Finally, there is one last component, the Republic of Ireland itself. Do we really want a reunification there which, in order to offer the necessary inclusive framework, would undoubtedly have to give up its aggressive capitalism, between the explosion of inequalities again, a catastrophic housing crisis and official tax havens ? One can count on the Irish bourgeoisie – like any other – to be more concerned with the “stability” of the business environment than with national emancipation. Many of its intellectuals and columnists, over the years, have not failed to express their “liberal” rejection and condemnation of “extremism” and terrorism in the north, of Sinn Féin and the IRA [7].

Is the contemporary Sinn Féin, the first political force in the south and north of the island, feminized, rejuvenated, led by high-profile female leaders [8], able to produce the terms of a renewed emancipatory and progressive nationalism? Its recent political dynamics deserve attention and solidarity. It remains to be seen what its increased participation and legitimization in the existing institutional order in the north and in the south will make of this political force: will it be the relay of the emancipatory aspirations and social movements of a new generation confronted with the extreme brutality of a largely subordinate Irish capitalism? Will it be able to put itself at the service of the resurgence already in progress of progressive aims for the whole of the island, against corrupt, decayed political and religious institutions, hostile for a long time to the upheavals that an effective reunification would entail, and therefore always determined to keep control no matter what? Or will Sinn Féin get bogged down in the swamps of normalization which would already agree to a federal reunification, from above, which would leave intact the autonomy of the North, would cajole its reactionary monarchist bigots in the name of respect for cultural diversity, and would be careful not to spoil the feast of the rich and their tailor-made political order in the south?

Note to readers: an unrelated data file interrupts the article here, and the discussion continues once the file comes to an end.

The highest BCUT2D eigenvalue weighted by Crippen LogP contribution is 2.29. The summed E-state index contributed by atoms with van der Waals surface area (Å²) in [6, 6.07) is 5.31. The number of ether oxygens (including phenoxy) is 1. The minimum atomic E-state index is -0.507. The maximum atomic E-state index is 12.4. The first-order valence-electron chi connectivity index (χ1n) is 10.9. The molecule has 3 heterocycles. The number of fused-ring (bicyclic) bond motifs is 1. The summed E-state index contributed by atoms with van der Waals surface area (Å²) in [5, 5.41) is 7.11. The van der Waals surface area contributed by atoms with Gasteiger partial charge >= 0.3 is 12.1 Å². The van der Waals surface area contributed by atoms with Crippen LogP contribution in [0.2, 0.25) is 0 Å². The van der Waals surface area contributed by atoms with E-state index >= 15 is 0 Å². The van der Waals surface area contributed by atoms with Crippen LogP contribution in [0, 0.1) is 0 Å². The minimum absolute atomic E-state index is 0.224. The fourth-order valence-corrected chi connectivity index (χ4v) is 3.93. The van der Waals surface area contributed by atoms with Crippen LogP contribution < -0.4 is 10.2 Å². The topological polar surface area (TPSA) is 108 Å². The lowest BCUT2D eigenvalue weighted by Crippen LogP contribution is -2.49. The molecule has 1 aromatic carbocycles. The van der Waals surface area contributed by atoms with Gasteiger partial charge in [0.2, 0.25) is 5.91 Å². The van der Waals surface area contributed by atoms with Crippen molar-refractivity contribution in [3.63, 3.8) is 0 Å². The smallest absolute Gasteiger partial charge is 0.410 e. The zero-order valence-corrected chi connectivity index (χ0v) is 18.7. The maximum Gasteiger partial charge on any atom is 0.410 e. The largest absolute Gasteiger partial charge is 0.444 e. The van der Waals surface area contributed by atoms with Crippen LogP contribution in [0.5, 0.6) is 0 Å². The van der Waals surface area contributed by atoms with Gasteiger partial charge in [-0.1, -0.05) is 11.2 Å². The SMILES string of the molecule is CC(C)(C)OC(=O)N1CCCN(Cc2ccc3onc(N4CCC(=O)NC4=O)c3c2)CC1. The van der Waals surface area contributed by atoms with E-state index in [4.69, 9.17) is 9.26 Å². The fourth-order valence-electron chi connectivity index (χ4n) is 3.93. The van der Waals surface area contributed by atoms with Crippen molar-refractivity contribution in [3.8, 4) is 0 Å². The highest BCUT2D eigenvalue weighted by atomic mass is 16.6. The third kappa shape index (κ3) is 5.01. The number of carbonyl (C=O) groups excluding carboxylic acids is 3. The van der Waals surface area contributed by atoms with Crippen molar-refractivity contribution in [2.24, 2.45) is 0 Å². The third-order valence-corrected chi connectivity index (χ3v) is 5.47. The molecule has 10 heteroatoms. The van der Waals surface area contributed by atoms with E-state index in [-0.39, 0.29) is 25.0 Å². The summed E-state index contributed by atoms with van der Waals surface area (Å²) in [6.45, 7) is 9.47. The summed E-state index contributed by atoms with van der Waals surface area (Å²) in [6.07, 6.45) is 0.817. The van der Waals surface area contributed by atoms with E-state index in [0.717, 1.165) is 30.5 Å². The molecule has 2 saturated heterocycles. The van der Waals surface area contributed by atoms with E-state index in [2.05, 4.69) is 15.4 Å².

The “new era”, sometimes announced a little too quickly, is not for now. But Sinn Féin’s advance is helping to outline its contours.

Translated by International Viewpoint from la Revue l’Anticapitaliste No 135 May 2022.


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[1Sinn Féin, for the record, obtained 2.5 and 2.6 per cent of the votes in the general elections in the Republic of Ireland in 1998 and 2002 respectively. In the most recent (2016), it reached 13.8 per cent.

[2A link that its political adversaries keep reminding it of, of course (but without however managing to arouse the fear that they hoped for)

[3The DUP, for Democratic Unionist Party, openly pro-Trump, to get a quick and simple idea of its general orientation.

[4The executive was already in deep trouble thanks to his predecessors, Arlene Foster (linked to a scandal that cost the Northern Irish government finances half a billion) and the creationist Paul Givan. Both were pushed out by their own party.

[5It is not believed, however, that China intends to cruise its Navy in the Irish Sea in order to show its support for a “rules-based” international system, as the Johnson government had the great and noble idea of doing in the China Sea during the summer of 2021.

[6I take up here a theme very well developed by Kieran Allen in his 32 Counties : the Failure of Partition and the Case for a United Ireland, Pluto Press, 2021, p.58-62.

[7Ibid. p.134-141. Thanks to Clemence Saintmarie for making me read this book.

[8The contrast with Britain’s leading political personnel, so sordid that it is not so far from being amusing, is very remarkable. It should also be noted that among all the main national political formations in Europe, Sinn Féin is probably the one that expresses the most rigorous and exemplary positions on the Israeli-Palestinian question, still often perceived, it is true, as a mirror held up to the colonial history of Ireland itself.